In May 2021, the U.S. government issued Executive Order 14028 on Improving the Nation’s Cybersecurity in response to increasing digital threats such as the one that impacted SolarWinds and its customers. As directed by Executive Order 14028, the National Institute of Standards and Technology (NIST) published detailed guidance on secure software development standards (including third-party software) in the NIST Secure Software Development Framework (SSDF), SP 800-218 and the NIST Software Supply Chain Security Guidance documents.
In September 2022, the Office of Management and Budget (OMB) released memorandum M-22-18 which formalized the NIST SSDF guidance, requiring organizations selling software to the government to self-attest that they comply with these guidelines by as soon as June 2023. (You can review the key M-22-18 deadlines for self-attestation in this blog post.) Self-attestation includes accounting for the security and maintenance practices followed by the open source software projects being used in applications.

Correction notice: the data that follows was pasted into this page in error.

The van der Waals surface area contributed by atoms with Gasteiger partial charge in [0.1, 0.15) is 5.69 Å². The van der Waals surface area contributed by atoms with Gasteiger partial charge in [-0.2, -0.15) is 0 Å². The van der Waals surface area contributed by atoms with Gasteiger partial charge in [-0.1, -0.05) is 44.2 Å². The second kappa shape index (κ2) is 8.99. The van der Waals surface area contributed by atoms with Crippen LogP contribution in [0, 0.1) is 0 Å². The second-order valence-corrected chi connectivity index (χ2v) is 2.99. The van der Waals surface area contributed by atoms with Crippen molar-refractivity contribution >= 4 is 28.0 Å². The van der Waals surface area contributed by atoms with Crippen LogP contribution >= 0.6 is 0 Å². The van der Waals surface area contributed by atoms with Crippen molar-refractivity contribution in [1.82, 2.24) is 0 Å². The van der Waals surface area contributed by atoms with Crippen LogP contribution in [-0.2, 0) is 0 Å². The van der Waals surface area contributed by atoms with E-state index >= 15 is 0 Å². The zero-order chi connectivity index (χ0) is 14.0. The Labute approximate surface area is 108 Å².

More recently, in the National Cybersecurity Strategy unveiled in March 2023, the U.S. government detailed that it will offer "safe harbor" protections for organizations that can attest that their software development practices comply with the NIST SDDF guidelines. It’s more important than ever for organizations building with open source to educate themselves on these guidelines to prepare for upcoming deadlines and to take advantage of safe harbor protections.
Join us Tuesday, April 18 at 2 p.m. ET when Lauren Hanford, Tidelift VP of Product, and Kanish Sharma sit down to discuss the NIST Secure Software Development Framework and share how organizations building applications with open source software can take the necessary steps to follow its guidance.